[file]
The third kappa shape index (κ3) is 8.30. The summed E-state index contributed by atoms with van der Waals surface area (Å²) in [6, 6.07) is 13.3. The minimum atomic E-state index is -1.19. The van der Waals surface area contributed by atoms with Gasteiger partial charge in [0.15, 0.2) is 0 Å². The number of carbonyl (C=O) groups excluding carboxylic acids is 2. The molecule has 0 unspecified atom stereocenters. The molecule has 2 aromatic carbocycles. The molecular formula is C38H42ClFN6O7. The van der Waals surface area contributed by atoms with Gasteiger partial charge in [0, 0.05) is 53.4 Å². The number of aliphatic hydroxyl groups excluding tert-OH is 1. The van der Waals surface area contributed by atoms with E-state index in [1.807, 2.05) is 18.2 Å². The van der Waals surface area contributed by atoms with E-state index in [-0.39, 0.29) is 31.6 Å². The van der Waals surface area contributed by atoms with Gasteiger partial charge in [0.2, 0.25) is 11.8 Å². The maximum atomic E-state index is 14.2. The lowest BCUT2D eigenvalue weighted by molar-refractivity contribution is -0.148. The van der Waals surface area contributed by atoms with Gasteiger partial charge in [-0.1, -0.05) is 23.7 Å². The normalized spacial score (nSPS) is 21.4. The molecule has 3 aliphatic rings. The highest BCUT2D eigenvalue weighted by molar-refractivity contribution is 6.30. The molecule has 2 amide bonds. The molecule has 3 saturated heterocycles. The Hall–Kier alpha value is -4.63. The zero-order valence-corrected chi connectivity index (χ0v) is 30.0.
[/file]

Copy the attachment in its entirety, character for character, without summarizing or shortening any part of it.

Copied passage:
The third kappa shape index (κ3) is 8.30. The summed E-state index contributed by atoms with van der Waals surface area (Å²) in [6, 6.07) is 13.3. The minimum atomic E-state index is -1.19. The van der Waals surface area contributed by atoms with Gasteiger partial charge in [0.15, 0.2) is 0 Å². The number of carbonyl (C=O) groups excluding carboxylic acids is 2. The molecule has 0 unspecified atom stereocenters. The molecule has 2 aromatic carbocycles. The molecular formula is C38H42ClFN6O7. The van der Waals surface area contributed by atoms with Gasteiger partial charge in [0, 0.05) is 53.4 Å². The number of aliphatic hydroxyl groups excluding tert-OH is 1. The van der Waals surface area contributed by atoms with E-state index in [1.807, 2.05) is 18.2 Å². The van der Waals surface area contributed by atoms with E-state index in [-0.39, 0.29) is 31.6 Å². The van der Waals surface area contributed by atoms with Gasteiger partial charge in [0.2, 0.25) is 11.8 Å². The maximum atomic E-state index is 14.2. The lowest BCUT2D eigenvalue weighted by molar-refractivity contribution is -0.148. The van der Waals surface area contributed by atoms with Gasteiger partial charge in [-0.1, -0.05) is 23.7 Å². The normalized spacial score (nSPS) is 21.4. The molecule has 3 aliphatic rings. The highest BCUT2D eigenvalue weighted by molar-refractivity contribution is 6.30. The molecule has 2 amide bonds. The molecule has 3 saturated heterocycles. The Hall–Kier alpha value is -4.63. The zero-order valence-corrected chi connectivity index (χ0v) is 30.0.